A little reflection should have brought home to Mr Gilani the advantage of informing Mian Nawaz Sharif that the latter`s 10 points were part of the PPP`s, and indeed all democratic groups`, broader agenda, which included another 10 or more people-friendly reform items. Why should the government create the impression that popular ideas cannot originate from its councils?

The ruling party`s acrobatics for saving its government at any price and the way it is soliciting support from anyone who challenges it call for a discussion on political parties` fear of fighting an election while outside the chambers of power. The regularity and diligence with which elections have been manipulated have convinced the political elite that a party can win elections only when it is in power. It was this conviction that led to the demand that a general election must always be organised by neutral caretakers, although neutral caretakers have never been found. This is something all political parties, especially those who signed the Charter of Democracy, should address. They should sign a compact that they will jointly struggle to make any election manipulation impossible and that a party that is out of power today can hope to capture power at the next elections.

The response to the PML-N`s ultimatum apart, the prime minister`s other observations on Sunday should have caused concern. His statement on the blasphemy law might have been understandable in the prevalent situation but could easily have been accompanied with a firm policy announcement that the government will not tolerate lawlessness and that those guilty of violence or instigation to violence will be dealt with severely.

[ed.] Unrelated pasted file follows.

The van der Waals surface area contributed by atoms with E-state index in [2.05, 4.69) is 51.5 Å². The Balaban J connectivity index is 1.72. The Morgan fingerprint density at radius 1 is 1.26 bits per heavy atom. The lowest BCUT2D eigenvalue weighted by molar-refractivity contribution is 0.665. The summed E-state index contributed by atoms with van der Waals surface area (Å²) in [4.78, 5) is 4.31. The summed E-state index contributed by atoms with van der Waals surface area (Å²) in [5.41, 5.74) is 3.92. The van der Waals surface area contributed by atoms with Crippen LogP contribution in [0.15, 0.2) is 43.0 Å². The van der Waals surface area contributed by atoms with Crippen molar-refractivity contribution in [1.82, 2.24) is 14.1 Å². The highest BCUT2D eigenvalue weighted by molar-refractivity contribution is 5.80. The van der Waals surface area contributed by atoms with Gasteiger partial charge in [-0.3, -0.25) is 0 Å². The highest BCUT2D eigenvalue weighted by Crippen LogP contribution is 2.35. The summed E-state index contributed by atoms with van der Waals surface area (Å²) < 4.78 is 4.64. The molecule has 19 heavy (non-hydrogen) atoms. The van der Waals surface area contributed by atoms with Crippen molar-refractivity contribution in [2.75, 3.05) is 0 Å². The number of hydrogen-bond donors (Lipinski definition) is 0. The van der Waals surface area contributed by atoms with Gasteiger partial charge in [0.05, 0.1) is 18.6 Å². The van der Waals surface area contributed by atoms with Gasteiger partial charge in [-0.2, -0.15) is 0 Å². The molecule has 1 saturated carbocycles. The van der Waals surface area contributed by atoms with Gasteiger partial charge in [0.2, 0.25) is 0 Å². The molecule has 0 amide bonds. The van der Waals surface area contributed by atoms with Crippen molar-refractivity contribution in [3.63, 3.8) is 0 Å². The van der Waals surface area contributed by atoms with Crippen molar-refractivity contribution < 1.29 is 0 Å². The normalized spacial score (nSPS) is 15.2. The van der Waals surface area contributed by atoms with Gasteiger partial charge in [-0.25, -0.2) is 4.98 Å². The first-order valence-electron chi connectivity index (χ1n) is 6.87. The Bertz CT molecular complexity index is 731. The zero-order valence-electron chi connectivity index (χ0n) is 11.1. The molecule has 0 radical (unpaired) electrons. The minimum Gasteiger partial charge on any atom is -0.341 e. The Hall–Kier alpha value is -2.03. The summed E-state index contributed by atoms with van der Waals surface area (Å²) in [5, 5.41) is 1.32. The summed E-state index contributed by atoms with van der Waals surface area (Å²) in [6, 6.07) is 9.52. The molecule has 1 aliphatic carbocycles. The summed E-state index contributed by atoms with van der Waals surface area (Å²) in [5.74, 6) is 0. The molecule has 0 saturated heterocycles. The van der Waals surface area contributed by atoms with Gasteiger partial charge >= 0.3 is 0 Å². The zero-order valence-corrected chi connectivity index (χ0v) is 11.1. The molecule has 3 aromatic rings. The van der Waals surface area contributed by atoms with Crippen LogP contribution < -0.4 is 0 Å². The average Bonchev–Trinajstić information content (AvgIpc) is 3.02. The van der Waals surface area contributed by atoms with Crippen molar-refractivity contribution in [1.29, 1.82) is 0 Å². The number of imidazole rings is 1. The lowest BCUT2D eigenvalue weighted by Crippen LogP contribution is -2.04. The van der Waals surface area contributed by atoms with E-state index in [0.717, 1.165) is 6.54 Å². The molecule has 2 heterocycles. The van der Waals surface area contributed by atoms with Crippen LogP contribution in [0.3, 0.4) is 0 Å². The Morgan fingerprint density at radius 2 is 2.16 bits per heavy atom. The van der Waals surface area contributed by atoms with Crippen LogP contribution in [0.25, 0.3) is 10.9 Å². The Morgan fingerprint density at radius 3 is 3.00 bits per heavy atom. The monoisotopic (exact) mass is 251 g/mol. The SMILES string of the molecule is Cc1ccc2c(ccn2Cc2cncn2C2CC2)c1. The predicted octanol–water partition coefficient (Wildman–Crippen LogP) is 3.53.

Further, the prime minister`s reference to expediting the privatisation of some property to meet the financial crunch suggests that the government is still following a bad feudal`s ways of generating resources: by selling land or family heirlooms, or borrowing from the moneylender. There is no reference to any plan to cut down the state`s non-productive expenditure, or to any move to control the profligate among the political and bureaucratic bigwigs. Money that is raised or borrowed will again be thrown into a bottomless pit and the crisis will worsen.

It is perhaps time the government tried to be a little unselfish and looked at the worst victims of the economic crisis — the millions of self-employed machine-users, petty vendors and other workers whose life has been destroyed by the disruption of their work due to fuel shortages. Let the wastage of scarce resources on the import of cars and luxury items be stopped and oil and gas imported so that the underprivileged can make a modest living and also contribute to the revival of the national economy.

Nobody will blame the government for making up with its political opponents so long as it does not ignore the interests of the ordinary citizens — the real masters of the fate of the government and the opposition both.